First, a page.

HOUSTON — In the weeks since President Obama’s re-election, Republicans around the country have been wondering how to proceed. Some conservatives in Texas have been asking a far more pointed question: how to secede.
Secession fever has struck parts of Texas, which Mitt Romney won by nearly 1.3 million votes.
Sales of bumper stickers reading “Secede” — one for $2, or three for $5 — have increased at TexasSecede.com. In East Texas, a Republican official sent out an e-mail newsletter saying it was time for Texas and Vermont to each “go her own way in peace” and sign a free-trade agreement among the states.
A petition calling for secession that was filed by a Texas man on a White House Web site has received tens of thousands of signatures, and the Obama administration must now issue a response. And Larry Scott Kilgore, a perennial Republican candidate from Arlington, a Dallas suburb, announced that he was running for governor in 2014 and would legally change his name to Larry Secede Kilgore, with Secede in capital letters. As his Web page, secedekilgore.com, puts it: “Secession! All other issues can be dealt with later.”
In Texas, talk of secession in recent years has steadily shifted to the center from the fringe right. It has emerged as an echo of the state Republican leadership’s anti-Washington, pro-Texas-sovereignty mantra on a variety of issues, including health care and environmental regulations. For some Texans, the renewed interest in the subject serves simply as comic relief after a crushing election defeat.
But for other proponents of secession and its sister ideology, Texas nationalism — a focus of the Texas Nationalist Movement and other groups that want the state to become an independent nation, as it was in the 1830s and 1840s — it is a far more serious matter.
The official in East Texas, Peter Morrison, the treasurer of the Hardin County Republican Party, said in a statement that he had received overwhelming support from conservative Texans and overwhelming opposition from liberals outside the state in response to his comments in his newsletter. He said that it may take time for “people to appreciate that the fundamental cultural differences between Texas and other parts of the United States may be best addressed by an amicable divorce, a peaceful separation.”
The online petitions — created on the We the People platform at petitions.whitehouse.gov — are required to receive 25,000 signatures in 30 days for the White House to respond. The Texas petition, created Nov. 9 by a man identified as Micah H. of Arlington, had received more than 116,000 signatures by Friday. It asks the Obama administration to “peacefully grant” the withdrawal of Texas, and describes doing so as “practically feasible,” given the state’s large economy.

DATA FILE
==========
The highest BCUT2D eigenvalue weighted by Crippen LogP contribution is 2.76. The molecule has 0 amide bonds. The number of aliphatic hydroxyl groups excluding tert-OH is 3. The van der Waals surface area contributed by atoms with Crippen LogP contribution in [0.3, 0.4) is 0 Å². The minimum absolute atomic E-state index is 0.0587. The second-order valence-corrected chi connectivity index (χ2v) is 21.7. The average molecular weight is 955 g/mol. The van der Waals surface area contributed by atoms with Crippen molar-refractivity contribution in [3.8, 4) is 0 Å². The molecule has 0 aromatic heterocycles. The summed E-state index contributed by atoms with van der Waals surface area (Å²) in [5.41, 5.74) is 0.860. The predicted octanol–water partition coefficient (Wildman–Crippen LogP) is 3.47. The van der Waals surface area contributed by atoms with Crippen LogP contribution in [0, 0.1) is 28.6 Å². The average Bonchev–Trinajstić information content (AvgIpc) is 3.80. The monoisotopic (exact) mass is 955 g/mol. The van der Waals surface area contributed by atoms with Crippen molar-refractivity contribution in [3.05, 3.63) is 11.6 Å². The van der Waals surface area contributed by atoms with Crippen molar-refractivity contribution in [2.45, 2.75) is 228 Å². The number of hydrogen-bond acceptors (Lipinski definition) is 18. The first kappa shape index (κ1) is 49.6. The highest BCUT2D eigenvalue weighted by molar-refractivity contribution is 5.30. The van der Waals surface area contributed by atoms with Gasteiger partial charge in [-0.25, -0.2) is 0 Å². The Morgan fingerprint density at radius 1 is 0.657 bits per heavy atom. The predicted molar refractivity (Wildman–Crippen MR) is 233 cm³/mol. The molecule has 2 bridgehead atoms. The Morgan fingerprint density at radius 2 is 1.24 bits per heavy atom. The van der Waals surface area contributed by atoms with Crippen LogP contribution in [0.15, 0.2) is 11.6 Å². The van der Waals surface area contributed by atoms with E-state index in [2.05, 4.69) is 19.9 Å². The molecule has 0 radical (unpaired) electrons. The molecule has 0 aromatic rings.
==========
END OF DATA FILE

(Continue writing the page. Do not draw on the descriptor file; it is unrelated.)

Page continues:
Residents in other states, including Alabama, Florida, Colorado, Louisiana and Oklahoma, have submitted similar petitions, though none have received as many signatures as the one from Texas.
A White House official said every petition that crossed the signature threshold would be reviewed and would receive a response, though it was unclear precisely when Micah H. would receive his answer.
Gov. Rick Perry, who twice made public remarks in 2009 suggesting that he was sympathetic to the secessionist cause, will not be signing the petition. “Governor Perry believes in the greatness of our union, and nothing should be done to change it,” a spokeswoman, Catherine Frazier, said in a statement. “But he also shares the frustrations many Americans have with our federal government.”
The secession movement in Texas is divergent, with differences in goals and tactics. One group, the Republic of Texas, says that secession is unnecessary because, it claims, Texas is an independent nation that was illegally annexed by the United States in 1845. (The group’s leader and other followers waged a weeklong standoff with the Texas Rangers in 1997 that left one of its members dead.) Mr. Kilgore, the candidate who is changing his middle name, said he had not signed the White House petition because he did not believe that Texans needed to ask Washington for permission to leave.
“Our economy is about 30 percent larger than that of Australia,” said Mr. Kilgore, 48, a telecommunications contractor. “Australia can survive on their own, and I don’t think we’ll have any problem at all surviving on our own in Texas.”
Few of the public calls for secession have addressed the messy details, like what would happen to the state’s many federal courthouses, prisons, military bases and parklands. No one has said what would become of Kevin Patteson, the director of the state’s Office of State-Federal Relations, and no one has asked the Texas residents who received tens of millions of dollars in federal aid after destructive wildfires last year for their thoughts on the subject.
But all the secession talk has intrigued liberals as well. Caleb M. of Austin started his own petition on the White House Web site. He asked the federal government to allow Austin to withdraw from Texas and remain part of the United States, “in the event that Texas is successful in the current bid to secede.” It had more than 8,000 signatures as of Friday.